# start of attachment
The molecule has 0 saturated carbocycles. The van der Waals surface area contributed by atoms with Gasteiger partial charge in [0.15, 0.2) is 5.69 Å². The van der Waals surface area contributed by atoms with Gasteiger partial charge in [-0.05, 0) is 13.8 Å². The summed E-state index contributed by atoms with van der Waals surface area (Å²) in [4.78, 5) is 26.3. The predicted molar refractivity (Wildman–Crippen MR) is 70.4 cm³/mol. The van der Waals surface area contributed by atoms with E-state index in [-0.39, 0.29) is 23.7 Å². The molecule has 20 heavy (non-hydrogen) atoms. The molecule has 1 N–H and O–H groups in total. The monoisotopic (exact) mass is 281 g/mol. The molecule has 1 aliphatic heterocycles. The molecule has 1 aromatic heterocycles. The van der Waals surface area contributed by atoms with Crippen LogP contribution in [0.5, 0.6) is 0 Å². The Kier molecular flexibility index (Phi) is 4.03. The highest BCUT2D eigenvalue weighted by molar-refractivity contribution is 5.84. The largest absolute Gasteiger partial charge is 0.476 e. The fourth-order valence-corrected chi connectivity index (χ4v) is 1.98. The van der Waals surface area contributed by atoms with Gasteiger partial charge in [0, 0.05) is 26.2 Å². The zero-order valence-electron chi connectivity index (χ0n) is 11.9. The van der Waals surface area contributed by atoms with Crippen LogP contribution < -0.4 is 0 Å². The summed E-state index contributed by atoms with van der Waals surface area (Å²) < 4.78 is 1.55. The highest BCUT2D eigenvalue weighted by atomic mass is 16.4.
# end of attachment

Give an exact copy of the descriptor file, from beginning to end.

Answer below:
The molecule has 0 saturated carbocycles. The van der Waals surface area contributed by atoms with Gasteiger partial charge in [0.15, 0.2) is 5.69 Å². The van der Waals surface area contributed by atoms with Gasteiger partial charge in [-0.05, 0) is 13.8 Å². The summed E-state index contributed by atoms with van der Waals surface area (Å²) in [4.78, 5) is 26.3. The predicted molar refractivity (Wildman–Crippen MR) is 70.4 cm³/mol. The van der Waals surface area contributed by atoms with E-state index in [-0.39, 0.29) is 23.7 Å². The molecule has 20 heavy (non-hydrogen) atoms. The molecule has 1 N–H and O–H groups in total. The monoisotopic (exact) mass is 281 g/mol. The molecule has 1 aliphatic heterocycles. The molecule has 1 aromatic heterocycles. The van der Waals surface area contributed by atoms with Crippen LogP contribution in [0.5, 0.6) is 0 Å². The Kier molecular flexibility index (Phi) is 4.03. The highest BCUT2D eigenvalue weighted by molar-refractivity contribution is 5.84. The largest absolute Gasteiger partial charge is 0.476 e. The fourth-order valence-corrected chi connectivity index (χ4v) is 1.98. The van der Waals surface area contributed by atoms with Gasteiger partial charge in [0, 0.05) is 26.2 Å². The zero-order valence-electron chi connectivity index (χ0n) is 11.9. The van der Waals surface area contributed by atoms with Crippen LogP contribution < -0.4 is 0 Å². The summed E-state index contributed by atoms with van der Waals surface area (Å²) < 4.78 is 1.55. The highest BCUT2D eigenvalue weighted by atomic mass is 16.4.